In the case of group exercise classes be careful about class offerings. If you are an experienced exerciser and been exercising on and off for years you may find you enjoy free-form types of classes that are choreographed by the instructor. These classes prevent boredom and will keep you thinking about your mind body connection while constantly challenging your body. If you haven’t been exercising for very long you may enjoy the consistency and regularity of a class franchise like Les Mills or Zumba. These franchises usually have the same choreography for 3 months before all their instructors have to update their music and choreography. I’ve taught group fitness classes for years and many of the class franchisees that first came out 10 years ago seem to bore the long term exerciser who has taken them consistently in the past. However, newer exercisers love them! Ask what class formats are offered and be willing to test out a few before joining.
If you want to lose 5,10 or even 15 pounds you might find a facility that provides both classes as well as weight loss or fitness challenges. These challenges offer the support of a group effort without the cost of a one on one trainer. Some gyms offer encouraging weekly emails from a personal trainer or you can join a team and compare your results. Beware however, as most of these programs are built to sell products and more boot camp style small group training. You may even be offered “deals” if you purchase a protein powder or supplement. These deals usually involve getting a monthly supply of products in exchange for a monthly deduction from your checking account. In some cases, if you sign on to this sort of program you may be billed automatically. Remember to read the fine print and make sure the personal trainer or membership coordinator that signs you up understands that is not what you want. Joining these types of programs may also provide you with discounts for other amenities and services like: personal training packages, nutrition counselling, tanning or massage. It’s a good idea to know what you want before you walk in the door.
SOCIAL or CONTEMPLATIVE EXPERIENCED EXERCISER (MORE COMPETITIVE)
This person has been working out at a gym for years and can be competitive with others or hold themselves to their own standard. They usually have a story to tell about how they started by just walking then graduated to classes and eventually hired a personal trainer and now could train other members. Their goal is to maintain their weight and shape or gain muscle mass.
This person is very familiar with costs already but may just need a change of venue, newer equipment, better hours or more options for their workouts. In this case I’m less concerned about a goal, lifestyle choices, accountability, social/emotional support or nutrition. This person is self motivated, knows how to eat well and what exercises they need to improve on or take them to the next level. They know their body well and want to continue their success. For this exerciser I’m more concerned about how to continually keep them stimulated.
This type of person needs a good amount of cardio equipment for variety and a free weight area that is comprehensive enough to include functional training equipment in addition to the standard sectional equipment. This person may be at any level of strength training or weight lifting but will almost always have their own supply of supplements and protein powders with them. They guide themselves doing increased mass, pyramid or supersets. They will watch Youtube videos on lifting and new ways to increase definition. They may higher a trainer or not and have their own version of high intensity interval training and are usually caught encouraging others.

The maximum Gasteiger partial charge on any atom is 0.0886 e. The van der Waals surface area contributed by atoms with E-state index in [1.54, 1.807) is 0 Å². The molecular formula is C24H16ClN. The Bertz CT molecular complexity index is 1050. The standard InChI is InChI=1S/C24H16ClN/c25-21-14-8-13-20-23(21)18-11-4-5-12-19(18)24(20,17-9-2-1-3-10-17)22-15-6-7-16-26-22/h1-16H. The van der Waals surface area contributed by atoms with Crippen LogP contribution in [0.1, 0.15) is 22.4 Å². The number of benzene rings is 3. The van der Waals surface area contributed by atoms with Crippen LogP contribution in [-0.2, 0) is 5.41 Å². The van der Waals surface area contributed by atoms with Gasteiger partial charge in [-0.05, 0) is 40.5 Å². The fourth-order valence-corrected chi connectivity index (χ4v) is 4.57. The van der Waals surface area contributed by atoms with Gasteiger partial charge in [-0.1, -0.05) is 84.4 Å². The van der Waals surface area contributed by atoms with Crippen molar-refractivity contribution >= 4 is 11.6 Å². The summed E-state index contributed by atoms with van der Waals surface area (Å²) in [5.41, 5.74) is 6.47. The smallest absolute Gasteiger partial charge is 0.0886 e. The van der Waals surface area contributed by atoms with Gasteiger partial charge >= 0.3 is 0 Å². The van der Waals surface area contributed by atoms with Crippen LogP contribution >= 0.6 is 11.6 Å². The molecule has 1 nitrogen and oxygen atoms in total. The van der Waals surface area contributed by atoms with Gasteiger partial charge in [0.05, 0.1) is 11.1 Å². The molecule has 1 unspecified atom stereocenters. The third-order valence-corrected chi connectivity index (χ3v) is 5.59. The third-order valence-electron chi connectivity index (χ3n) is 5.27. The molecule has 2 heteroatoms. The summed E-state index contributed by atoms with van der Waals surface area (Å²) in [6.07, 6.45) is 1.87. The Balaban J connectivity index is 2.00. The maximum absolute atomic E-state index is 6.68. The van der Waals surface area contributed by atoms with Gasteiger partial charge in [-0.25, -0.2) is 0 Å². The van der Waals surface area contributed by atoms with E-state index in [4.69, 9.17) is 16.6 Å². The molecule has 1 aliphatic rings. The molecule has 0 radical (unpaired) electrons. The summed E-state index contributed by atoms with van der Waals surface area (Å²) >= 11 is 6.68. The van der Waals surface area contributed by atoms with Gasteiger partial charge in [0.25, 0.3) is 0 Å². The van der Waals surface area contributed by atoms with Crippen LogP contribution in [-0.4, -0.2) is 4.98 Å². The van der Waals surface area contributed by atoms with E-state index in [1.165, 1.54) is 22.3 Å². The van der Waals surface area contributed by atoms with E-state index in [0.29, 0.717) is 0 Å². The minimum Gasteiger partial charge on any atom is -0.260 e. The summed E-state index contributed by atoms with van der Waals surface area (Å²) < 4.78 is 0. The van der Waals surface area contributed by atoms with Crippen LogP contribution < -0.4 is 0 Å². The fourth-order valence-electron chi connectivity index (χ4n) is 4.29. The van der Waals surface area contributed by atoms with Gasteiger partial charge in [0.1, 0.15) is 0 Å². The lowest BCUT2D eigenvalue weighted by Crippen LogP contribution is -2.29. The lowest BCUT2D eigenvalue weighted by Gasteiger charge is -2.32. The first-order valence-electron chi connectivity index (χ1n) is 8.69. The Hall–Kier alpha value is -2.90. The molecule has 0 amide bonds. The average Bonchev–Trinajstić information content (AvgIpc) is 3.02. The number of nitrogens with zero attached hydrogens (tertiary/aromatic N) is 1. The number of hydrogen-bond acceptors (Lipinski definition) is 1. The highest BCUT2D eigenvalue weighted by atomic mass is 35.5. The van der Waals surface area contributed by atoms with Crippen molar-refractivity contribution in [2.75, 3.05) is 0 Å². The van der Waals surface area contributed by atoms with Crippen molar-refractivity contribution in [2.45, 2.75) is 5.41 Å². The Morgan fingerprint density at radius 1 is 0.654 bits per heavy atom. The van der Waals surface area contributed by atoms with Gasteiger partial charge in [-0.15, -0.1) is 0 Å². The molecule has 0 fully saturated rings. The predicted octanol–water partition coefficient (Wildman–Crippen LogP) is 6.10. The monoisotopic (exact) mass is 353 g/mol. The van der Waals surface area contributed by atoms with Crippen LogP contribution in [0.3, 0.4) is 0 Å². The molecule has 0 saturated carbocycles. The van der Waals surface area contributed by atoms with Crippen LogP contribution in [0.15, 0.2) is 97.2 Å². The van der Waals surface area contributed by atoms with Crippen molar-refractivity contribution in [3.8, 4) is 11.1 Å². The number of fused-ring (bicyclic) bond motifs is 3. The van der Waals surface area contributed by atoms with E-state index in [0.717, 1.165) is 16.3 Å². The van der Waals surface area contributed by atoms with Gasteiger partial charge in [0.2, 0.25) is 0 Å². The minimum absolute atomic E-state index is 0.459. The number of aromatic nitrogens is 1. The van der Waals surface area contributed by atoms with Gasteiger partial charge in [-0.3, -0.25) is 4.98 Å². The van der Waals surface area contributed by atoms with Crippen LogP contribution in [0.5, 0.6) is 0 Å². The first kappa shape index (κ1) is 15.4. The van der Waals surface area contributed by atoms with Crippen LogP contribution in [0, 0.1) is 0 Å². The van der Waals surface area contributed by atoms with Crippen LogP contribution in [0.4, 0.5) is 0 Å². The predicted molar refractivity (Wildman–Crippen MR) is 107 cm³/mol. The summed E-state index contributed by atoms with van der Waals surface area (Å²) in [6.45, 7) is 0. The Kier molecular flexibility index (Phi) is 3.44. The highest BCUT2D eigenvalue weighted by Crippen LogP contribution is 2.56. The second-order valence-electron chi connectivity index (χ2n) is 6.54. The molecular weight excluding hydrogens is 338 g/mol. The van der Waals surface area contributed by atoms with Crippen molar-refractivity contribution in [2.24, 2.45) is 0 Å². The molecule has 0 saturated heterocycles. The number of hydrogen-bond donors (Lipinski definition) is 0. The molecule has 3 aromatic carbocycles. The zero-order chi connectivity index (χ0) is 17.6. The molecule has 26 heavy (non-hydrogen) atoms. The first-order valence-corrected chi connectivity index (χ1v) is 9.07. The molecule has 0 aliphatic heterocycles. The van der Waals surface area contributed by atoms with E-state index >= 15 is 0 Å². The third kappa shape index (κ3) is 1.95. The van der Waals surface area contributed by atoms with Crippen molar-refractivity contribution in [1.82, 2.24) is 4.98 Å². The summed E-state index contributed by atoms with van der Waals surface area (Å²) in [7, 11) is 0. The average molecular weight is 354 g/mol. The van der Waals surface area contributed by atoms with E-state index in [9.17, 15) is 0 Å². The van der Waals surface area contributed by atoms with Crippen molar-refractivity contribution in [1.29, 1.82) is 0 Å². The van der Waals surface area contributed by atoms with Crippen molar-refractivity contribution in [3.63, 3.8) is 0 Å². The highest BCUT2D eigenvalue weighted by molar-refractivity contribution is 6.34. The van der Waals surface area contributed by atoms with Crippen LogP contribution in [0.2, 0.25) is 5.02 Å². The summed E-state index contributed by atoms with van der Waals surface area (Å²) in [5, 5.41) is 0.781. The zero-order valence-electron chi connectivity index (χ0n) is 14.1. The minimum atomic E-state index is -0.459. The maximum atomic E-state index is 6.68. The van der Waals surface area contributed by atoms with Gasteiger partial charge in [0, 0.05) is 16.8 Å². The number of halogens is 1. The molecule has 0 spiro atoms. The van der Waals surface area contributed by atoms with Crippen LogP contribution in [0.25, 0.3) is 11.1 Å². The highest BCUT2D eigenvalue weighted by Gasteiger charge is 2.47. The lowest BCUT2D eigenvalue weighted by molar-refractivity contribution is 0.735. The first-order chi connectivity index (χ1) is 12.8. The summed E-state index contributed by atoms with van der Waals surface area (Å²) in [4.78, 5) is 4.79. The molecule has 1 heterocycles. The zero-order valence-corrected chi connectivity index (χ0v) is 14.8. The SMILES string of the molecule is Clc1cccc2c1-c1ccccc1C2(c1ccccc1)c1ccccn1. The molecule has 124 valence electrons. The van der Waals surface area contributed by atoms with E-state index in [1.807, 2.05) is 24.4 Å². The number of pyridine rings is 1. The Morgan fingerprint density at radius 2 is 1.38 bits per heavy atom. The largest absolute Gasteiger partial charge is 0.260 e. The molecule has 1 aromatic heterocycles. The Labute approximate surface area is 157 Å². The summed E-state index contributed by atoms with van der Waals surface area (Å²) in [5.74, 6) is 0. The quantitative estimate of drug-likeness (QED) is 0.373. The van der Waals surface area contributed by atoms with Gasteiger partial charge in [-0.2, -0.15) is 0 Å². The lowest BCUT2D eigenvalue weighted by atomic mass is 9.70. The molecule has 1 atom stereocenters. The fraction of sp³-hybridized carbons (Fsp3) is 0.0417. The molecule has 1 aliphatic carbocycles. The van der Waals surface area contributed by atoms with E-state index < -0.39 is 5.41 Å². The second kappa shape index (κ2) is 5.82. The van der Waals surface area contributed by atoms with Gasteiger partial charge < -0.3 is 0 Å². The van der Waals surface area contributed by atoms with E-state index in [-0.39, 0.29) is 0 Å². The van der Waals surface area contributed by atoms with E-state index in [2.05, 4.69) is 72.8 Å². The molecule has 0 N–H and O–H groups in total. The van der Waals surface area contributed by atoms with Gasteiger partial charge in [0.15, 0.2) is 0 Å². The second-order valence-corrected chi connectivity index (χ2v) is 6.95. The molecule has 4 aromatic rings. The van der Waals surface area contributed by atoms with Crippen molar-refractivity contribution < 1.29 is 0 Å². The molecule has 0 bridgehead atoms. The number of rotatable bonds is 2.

If this describes you, try to find a gym that will give weight lifting talks about method and has a cross disciplinary approach. I love it when a gym has a free weight section but offers workshops on boxing, tai chi or gymnastics. Some gyms provide other classes with different equipment like the Viper, Bosu, slide or TRX. You will love the new use of the muscles you’ve carefully crafted over the years and find yourself entertained at the same time.
Some final thoughts:
Every gym has a contract be sure to read it entirely. Offer to sit in another space while your membership coordinator handles someone else. Very often, gyms will include a “hold harmless” clause (that prevents you from suing them for neglect) or “early cancellation” clause meaning if you have to cancel your membership before a year’s time then you may have to pay a hefty penalty. Opt out of email notifications and check for some of the options (mentioned earlier) that may lower your monthly cost up front.
For every type of person be mindful of the distance you would be willing to travel to support your new fitness habits. Studies show that most members of gyms are successful if their commute to that gym is 15 minutes or less. Try to workout first before you go to work so you know you will get it done.
Your workout will also last longer and be more productive if you have a buddy too. You will not only be held accountable but you will have an endorphin rush that can only come from close personal relationships.
Feel free to email me if you have any questions or need advice on your workout.